`Groups Work to Improve Viability of Table Olives in Andalusia


Groups Work to Improve Viability of Table Olives in Andalusia

Oct. 13, 2014
Chris Lindahl

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Agri­cul­tural orga­ni­za­tions and the Span­ish Min­istry of Agri­cul­ture are work­ing together to cre­ate a work­ing plan to improve the via­bil­ity of the strug­gling table olive indus­try in the autonomous com­mu­nity of Andalu­sia.

The Andalu­sian Insti­tute of Agri­cul­tural and Fish­eries Research and Train­ing, Agrar­ian Asso­ci­a­tion of Young Farm­ers, the Coor­di­nat­ing Body of Farm­ers and Ranch­ers, Union of Small Farm­ers and Ranch­ers, Andalu­sian Fed­er­a­tion of Agri­cul­tural Coop­er­a­tive Com­pa­nies and Asemesa, the asso­ci­a­tion of table olive pro­duc­ers and exports are work­ing with the Span­ish gov­ern­ment to mod­ern­ize the indus­try. Together, these groups hope their sec­tor will play a larger role in the Rural Devel­op­ment Plan of Andalu­sia.

The work­ing group is meet­ing in Sevilla to dis­cuss how to return the crop to prof­itabil­ity. Over the last 15 years, pro­duc­tion costs of the Man­zanilla and Gordal vari­eties have exceeded income from its sales, accord­ing to a 2010 study by the Depart­ment of Agri­cul­ture. Over the last five years, over 8,000 hectares of these vari­eties have been uprooted in Andalu­sia alone, due to their prof­itabil­ity prob­lems.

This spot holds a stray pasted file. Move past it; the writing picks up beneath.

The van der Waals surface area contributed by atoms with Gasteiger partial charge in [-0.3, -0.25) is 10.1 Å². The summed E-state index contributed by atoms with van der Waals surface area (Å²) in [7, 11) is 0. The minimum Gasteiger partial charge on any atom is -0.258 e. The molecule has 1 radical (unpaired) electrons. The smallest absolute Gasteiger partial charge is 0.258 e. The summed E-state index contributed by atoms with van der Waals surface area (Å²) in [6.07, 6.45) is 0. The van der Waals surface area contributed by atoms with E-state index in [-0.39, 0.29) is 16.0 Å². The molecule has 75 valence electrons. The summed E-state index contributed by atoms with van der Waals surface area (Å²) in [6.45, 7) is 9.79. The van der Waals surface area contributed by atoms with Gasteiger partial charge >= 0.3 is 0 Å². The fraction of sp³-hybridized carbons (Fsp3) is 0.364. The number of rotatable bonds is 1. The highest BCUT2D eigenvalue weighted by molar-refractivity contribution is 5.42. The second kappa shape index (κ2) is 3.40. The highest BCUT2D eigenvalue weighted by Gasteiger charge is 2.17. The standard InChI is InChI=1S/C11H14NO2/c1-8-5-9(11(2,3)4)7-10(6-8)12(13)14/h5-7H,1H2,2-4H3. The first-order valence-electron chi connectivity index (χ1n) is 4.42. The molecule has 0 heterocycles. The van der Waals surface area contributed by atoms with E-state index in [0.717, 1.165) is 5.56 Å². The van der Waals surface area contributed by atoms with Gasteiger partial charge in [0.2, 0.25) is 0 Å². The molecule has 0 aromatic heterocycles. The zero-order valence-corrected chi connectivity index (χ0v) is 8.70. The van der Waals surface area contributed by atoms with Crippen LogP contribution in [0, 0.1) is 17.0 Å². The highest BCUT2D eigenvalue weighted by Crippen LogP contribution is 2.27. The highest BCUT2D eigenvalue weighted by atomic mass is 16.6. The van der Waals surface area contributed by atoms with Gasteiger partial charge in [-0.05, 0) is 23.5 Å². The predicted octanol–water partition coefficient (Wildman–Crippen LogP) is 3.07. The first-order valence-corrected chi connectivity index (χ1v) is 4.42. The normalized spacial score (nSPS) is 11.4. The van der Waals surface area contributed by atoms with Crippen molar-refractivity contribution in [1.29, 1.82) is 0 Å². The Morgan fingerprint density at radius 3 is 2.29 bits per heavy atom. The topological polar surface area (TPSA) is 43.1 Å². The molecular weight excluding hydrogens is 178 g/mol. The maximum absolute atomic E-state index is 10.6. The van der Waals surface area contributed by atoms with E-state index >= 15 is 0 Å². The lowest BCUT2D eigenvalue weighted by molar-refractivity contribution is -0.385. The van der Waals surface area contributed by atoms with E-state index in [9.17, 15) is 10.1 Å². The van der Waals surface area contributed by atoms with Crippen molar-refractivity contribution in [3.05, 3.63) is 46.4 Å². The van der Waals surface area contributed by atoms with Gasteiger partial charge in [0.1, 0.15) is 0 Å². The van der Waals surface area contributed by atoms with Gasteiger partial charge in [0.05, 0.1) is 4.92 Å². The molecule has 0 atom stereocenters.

Sevilla, a province within Andalu­sia, pro­duces 80 per­cent of Spain’s table olives, and 25 per­cent of the world’s total. In the meet­ing, rep­re­sen­ta­tives from the Agrar­ian Asso­ci­a­tion of Young Farm­ers stressed the impor­tance of the sec­tor on the econ­omy, with 20,000 farms engaged in cul­ti­va­tion of table olives. 400 pro­cess­ing com­pa­nies in the region employ 8,500 peo­ple.

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